MacBook Air won’t be a hit: Woz

Dan Warne
3 March, 2008
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If there’s one good thing Telstra has done for this country, it’s paying to bring Steve Wozniak over to launch a broadband conference being held by the Australian Communication Industry Association.

Woz spoke for an hour in a keynote speech to launch the conference, as well as giving a half hour Q&A session for journalists. Warm and jovial as ever, Woz gave fascinating answers to all sorts of topics. But his most interesting commentary wasn’t on Australia’s broadband situation, but his thoughts on recent Apple product releases.

For example, he is frustrated with the new Apple TV, even though he says it is a tremendous step forward in the delivery of entertainment over the internet.

“The Apple TV is a really good indication of the future of the world. I don’t think it’s taking off yet, though. I don’t think the new technology is going to get recognised in the same way the Macintosh did … now every computer in the world is a Macintosh. [laughter]

“The AppleTV has problems … once I start watching [a rented movie from iTunes], I have to finish in 24 hours. My life is way too mobile and unpredictable for that. I don’t want to have to pay again to watch the rest the next night.

"I don’t like to be given control of something by remote control, then have restrictions put up against me about how I can use it. That interferes with my feeling of humanness.”

And while he carries an iPhone in his pocket everywhere, he was surprised when Steve Jobs announced it had 2G support only.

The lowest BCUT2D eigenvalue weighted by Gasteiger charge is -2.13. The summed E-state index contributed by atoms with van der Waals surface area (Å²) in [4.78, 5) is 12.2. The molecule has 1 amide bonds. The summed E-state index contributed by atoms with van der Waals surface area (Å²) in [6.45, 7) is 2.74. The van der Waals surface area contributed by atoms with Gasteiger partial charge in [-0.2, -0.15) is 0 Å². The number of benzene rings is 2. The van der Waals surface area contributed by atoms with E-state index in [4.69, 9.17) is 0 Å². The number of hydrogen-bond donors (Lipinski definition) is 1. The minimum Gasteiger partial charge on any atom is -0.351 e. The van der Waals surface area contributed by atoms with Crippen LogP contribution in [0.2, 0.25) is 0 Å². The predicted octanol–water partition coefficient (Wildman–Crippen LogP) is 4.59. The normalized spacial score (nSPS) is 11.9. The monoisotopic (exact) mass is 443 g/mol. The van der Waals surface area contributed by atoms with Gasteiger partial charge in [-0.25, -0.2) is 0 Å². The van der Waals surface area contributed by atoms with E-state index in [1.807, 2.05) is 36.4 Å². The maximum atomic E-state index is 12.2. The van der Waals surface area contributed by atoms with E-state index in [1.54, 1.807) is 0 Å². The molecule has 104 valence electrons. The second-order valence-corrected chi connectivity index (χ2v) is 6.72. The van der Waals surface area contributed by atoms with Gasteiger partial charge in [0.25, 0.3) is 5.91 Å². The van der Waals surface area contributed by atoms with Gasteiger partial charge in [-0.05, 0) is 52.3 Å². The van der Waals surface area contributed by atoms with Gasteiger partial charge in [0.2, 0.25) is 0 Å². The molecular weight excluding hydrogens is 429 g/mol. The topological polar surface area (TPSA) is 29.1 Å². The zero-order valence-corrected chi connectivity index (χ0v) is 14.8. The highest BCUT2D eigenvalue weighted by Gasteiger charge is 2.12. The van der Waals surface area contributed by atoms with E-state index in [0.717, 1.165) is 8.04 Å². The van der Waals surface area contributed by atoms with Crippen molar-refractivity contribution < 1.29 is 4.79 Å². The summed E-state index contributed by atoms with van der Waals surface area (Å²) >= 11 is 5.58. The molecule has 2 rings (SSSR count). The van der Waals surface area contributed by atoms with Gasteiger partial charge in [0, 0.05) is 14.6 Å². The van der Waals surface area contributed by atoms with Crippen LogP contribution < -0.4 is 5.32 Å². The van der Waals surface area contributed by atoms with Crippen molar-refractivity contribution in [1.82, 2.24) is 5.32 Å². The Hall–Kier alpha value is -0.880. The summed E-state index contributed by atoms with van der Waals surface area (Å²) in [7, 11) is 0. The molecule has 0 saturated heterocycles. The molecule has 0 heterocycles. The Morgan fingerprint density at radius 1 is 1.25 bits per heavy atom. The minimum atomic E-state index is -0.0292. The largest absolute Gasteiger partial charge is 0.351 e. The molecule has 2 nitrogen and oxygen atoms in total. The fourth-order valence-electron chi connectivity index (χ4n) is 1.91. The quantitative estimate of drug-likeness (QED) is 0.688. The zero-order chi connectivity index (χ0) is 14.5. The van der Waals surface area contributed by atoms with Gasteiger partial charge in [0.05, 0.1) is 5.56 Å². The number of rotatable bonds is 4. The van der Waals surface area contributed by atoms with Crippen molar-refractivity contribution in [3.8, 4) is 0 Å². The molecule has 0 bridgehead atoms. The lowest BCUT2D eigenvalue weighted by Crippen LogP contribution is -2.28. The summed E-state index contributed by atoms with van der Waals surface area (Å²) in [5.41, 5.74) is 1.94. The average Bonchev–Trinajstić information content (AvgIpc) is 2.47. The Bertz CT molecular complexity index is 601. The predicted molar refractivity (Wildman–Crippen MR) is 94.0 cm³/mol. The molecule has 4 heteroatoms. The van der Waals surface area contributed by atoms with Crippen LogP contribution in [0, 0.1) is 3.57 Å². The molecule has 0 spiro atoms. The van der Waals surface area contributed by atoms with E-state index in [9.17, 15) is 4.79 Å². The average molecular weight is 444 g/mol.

“To tell you the truth, I was really disappointed when the iPhone was introduced. I was in the audience, and half the phones that AT&T sold at that time were all 3G phones. I had 3G phones and non-3G phones and I knew the difference, so I was shocked because Apple was bringing full internet with full web pages, and I was surprised that it would not be 3G, and I knew that that would be a speed detriment.

“I suffice with it in a lot of cases, and whenever it gets to the point where things are loading too slowly, I’ll look at it later on my laptop. So, I can’t give you any clues as to when it’s coming, but it’s sorta been known since day one that it would be here.

"I was surprised, because Apple normally is into the future technologies … looking where the world is going and trying to be one jump ahead. 3G phones still work at the slower speeds, if the network isn’t established enough.”

He says he is not so sure it was solely a battery life issue. “I don’t understand why it would be a battery issue. I get as much life on my 3G phones as I do on my non-3G phones. Maybe I’m wrong, maybe I’m not paying close enough attention. But I don’t think that’s it though.”

Earlier in his keynote speech, he said that he often turned to his Razr as the first choice for internet searching, simply because it was faster.